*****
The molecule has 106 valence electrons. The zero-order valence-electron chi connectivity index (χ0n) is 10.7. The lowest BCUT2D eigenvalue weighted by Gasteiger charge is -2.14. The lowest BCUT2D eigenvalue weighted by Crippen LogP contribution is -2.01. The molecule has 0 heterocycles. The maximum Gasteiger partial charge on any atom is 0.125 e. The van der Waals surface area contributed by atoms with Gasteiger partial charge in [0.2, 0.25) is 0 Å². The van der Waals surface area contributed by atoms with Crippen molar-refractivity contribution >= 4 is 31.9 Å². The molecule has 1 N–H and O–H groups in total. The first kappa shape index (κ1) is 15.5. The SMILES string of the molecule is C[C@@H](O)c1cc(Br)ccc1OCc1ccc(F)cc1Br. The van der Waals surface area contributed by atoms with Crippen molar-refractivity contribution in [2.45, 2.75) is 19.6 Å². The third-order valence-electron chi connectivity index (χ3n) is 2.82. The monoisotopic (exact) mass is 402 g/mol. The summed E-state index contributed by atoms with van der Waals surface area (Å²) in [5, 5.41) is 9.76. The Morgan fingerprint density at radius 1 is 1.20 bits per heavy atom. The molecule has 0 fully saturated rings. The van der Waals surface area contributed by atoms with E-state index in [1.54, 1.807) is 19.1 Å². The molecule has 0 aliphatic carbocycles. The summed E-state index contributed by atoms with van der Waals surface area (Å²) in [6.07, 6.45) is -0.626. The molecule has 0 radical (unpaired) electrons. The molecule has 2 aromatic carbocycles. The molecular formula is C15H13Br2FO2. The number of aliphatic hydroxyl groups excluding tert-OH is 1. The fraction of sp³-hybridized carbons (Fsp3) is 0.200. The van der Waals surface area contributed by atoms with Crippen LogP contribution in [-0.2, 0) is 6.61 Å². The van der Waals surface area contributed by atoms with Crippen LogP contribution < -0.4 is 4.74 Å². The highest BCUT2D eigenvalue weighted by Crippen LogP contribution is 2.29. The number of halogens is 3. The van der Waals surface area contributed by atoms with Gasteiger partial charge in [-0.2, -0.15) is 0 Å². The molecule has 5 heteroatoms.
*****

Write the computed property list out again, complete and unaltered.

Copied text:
The molecule has 106 valence electrons. The zero-order valence-electron chi connectivity index (χ0n) is 10.7. The lowest BCUT2D eigenvalue weighted by Gasteiger charge is -2.14. The lowest BCUT2D eigenvalue weighted by Crippen LogP contribution is -2.01. The molecule has 0 heterocycles. The maximum Gasteiger partial charge on any atom is 0.125 e. The van der Waals surface area contributed by atoms with Gasteiger partial charge in [0.2, 0.25) is 0 Å². The van der Waals surface area contributed by atoms with Crippen molar-refractivity contribution >= 4 is 31.9 Å². The molecule has 1 N–H and O–H groups in total. The first kappa shape index (κ1) is 15.5. The SMILES string of the molecule is C[C@@H](O)c1cc(Br)ccc1OCc1ccc(F)cc1Br. The van der Waals surface area contributed by atoms with Crippen molar-refractivity contribution in [2.45, 2.75) is 19.6 Å². The third-order valence-electron chi connectivity index (χ3n) is 2.82. The monoisotopic (exact) mass is 402 g/mol. The summed E-state index contributed by atoms with van der Waals surface area (Å²) in [5, 5.41) is 9.76. The Morgan fingerprint density at radius 1 is 1.20 bits per heavy atom. The molecule has 0 fully saturated rings. The van der Waals surface area contributed by atoms with E-state index in [1.54, 1.807) is 19.1 Å². The molecule has 0 aliphatic carbocycles. The summed E-state index contributed by atoms with van der Waals surface area (Å²) in [6.07, 6.45) is -0.626. The molecule has 0 radical (unpaired) electrons. The molecule has 2 aromatic carbocycles. The molecular formula is C15H13Br2FO2. The number of aliphatic hydroxyl groups excluding tert-OH is 1. The fraction of sp³-hybridized carbons (Fsp3) is 0.200. The van der Waals surface area contributed by atoms with Crippen LogP contribution in [-0.2, 0) is 6.61 Å². The van der Waals surface area contributed by atoms with Crippen LogP contribution < -0.4 is 4.74 Å². The highest BCUT2D eigenvalue weighted by Crippen LogP contribution is 2.29. The number of halogens is 3. The van der Waals surface area contributed by atoms with Gasteiger partial charge in [-0.2, -0.15) is 0 Å². The molecule has 5 heteroatoms.